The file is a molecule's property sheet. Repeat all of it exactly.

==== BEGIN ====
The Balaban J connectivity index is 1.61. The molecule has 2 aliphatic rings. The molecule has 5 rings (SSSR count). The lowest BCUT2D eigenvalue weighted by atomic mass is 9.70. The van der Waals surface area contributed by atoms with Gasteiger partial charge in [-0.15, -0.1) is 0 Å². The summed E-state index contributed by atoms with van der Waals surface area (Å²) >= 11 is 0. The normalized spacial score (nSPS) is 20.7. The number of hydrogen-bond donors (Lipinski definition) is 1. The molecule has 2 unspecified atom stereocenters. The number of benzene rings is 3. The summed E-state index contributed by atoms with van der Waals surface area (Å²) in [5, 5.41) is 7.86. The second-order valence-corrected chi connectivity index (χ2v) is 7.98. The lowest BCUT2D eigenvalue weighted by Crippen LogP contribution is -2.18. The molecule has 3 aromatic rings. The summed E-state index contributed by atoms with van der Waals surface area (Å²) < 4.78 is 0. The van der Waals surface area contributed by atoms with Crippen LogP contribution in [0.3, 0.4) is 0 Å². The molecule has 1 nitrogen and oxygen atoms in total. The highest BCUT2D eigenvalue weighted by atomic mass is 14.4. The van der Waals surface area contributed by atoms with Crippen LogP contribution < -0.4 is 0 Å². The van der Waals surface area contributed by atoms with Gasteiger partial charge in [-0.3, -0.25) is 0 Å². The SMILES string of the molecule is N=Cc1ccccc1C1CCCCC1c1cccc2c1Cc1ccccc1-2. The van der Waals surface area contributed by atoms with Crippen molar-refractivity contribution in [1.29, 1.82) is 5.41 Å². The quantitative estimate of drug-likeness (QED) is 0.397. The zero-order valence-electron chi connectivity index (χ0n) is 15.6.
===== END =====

The Balaban J connectivity index is 1.61. The molecule has 2 aliphatic rings. The molecule has 5 rings (SSSR count). The lowest BCUT2D eigenvalue weighted by atomic mass is 9.70. The van der Waals surface area contributed by atoms with Gasteiger partial charge in [-0.15, -0.1) is 0 Å². The summed E-state index contributed by atoms with van der Waals surface area (Å²) >= 11 is 0. The normalized spacial score (nSPS) is 20.7. The number of hydrogen-bond donors (Lipinski definition) is 1. The molecule has 2 unspecified atom stereocenters. The number of benzene rings is 3. The summed E-state index contributed by atoms with van der Waals surface area (Å²) in [5, 5.41) is 7.86. The second-order valence-corrected chi connectivity index (χ2v) is 7.98. The lowest BCUT2D eigenvalue weighted by Crippen LogP contribution is -2.18. The molecule has 3 aromatic rings. The summed E-state index contributed by atoms with van der Waals surface area (Å²) < 4.78 is 0. The van der Waals surface area contributed by atoms with Crippen LogP contribution in [0.3, 0.4) is 0 Å². The molecule has 1 nitrogen and oxygen atoms in total. The highest BCUT2D eigenvalue weighted by atomic mass is 14.4. The van der Waals surface area contributed by atoms with Crippen LogP contribution < -0.4 is 0 Å². The van der Waals surface area contributed by atoms with Gasteiger partial charge in [-0.3, -0.25) is 0 Å². The SMILES string of the molecule is N=Cc1ccccc1C1CCCCC1c1cccc2c1Cc1ccccc1-2. The van der Waals surface area contributed by atoms with Crippen molar-refractivity contribution in [1.29, 1.82) is 5.41 Å². The quantitative estimate of drug-likeness (QED) is 0.397. The zero-order valence-electron chi connectivity index (χ0n) is 15.6.